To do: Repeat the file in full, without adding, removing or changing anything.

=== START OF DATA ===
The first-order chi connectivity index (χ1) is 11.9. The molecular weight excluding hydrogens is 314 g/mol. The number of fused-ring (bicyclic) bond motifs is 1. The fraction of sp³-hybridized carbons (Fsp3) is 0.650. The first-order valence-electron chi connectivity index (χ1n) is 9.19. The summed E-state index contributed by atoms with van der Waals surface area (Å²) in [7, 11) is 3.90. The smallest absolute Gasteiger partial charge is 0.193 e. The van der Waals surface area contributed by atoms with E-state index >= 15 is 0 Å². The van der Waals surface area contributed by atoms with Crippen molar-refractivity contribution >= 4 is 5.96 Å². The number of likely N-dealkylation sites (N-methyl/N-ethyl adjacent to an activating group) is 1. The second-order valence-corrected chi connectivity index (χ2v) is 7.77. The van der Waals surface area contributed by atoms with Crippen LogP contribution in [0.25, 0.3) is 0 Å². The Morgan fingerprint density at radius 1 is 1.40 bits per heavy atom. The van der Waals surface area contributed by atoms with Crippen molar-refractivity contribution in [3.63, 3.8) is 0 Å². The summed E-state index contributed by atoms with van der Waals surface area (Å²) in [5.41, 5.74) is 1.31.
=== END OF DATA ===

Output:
The first-order chi connectivity index (χ1) is 11.9. The molecular weight excluding hydrogens is 314 g/mol. The number of fused-ring (bicyclic) bond motifs is 1. The fraction of sp³-hybridized carbons (Fsp3) is 0.650. The first-order valence-electron chi connectivity index (χ1n) is 9.19. The summed E-state index contributed by atoms with van der Waals surface area (Å²) in [7, 11) is 3.90. The smallest absolute Gasteiger partial charge is 0.193 e. The van der Waals surface area contributed by atoms with E-state index >= 15 is 0 Å². The van der Waals surface area contributed by atoms with Crippen molar-refractivity contribution >= 4 is 5.96 Å². The number of likely N-dealkylation sites (N-methyl/N-ethyl adjacent to an activating group) is 1. The second-order valence-corrected chi connectivity index (χ2v) is 7.77. The van der Waals surface area contributed by atoms with Crippen LogP contribution in [0.25, 0.3) is 0 Å². The Morgan fingerprint density at radius 1 is 1.40 bits per heavy atom. The van der Waals surface area contributed by atoms with Crippen molar-refractivity contribution in [3.63, 3.8) is 0 Å². The summed E-state index contributed by atoms with van der Waals surface area (Å²) in [5.41, 5.74) is 1.31.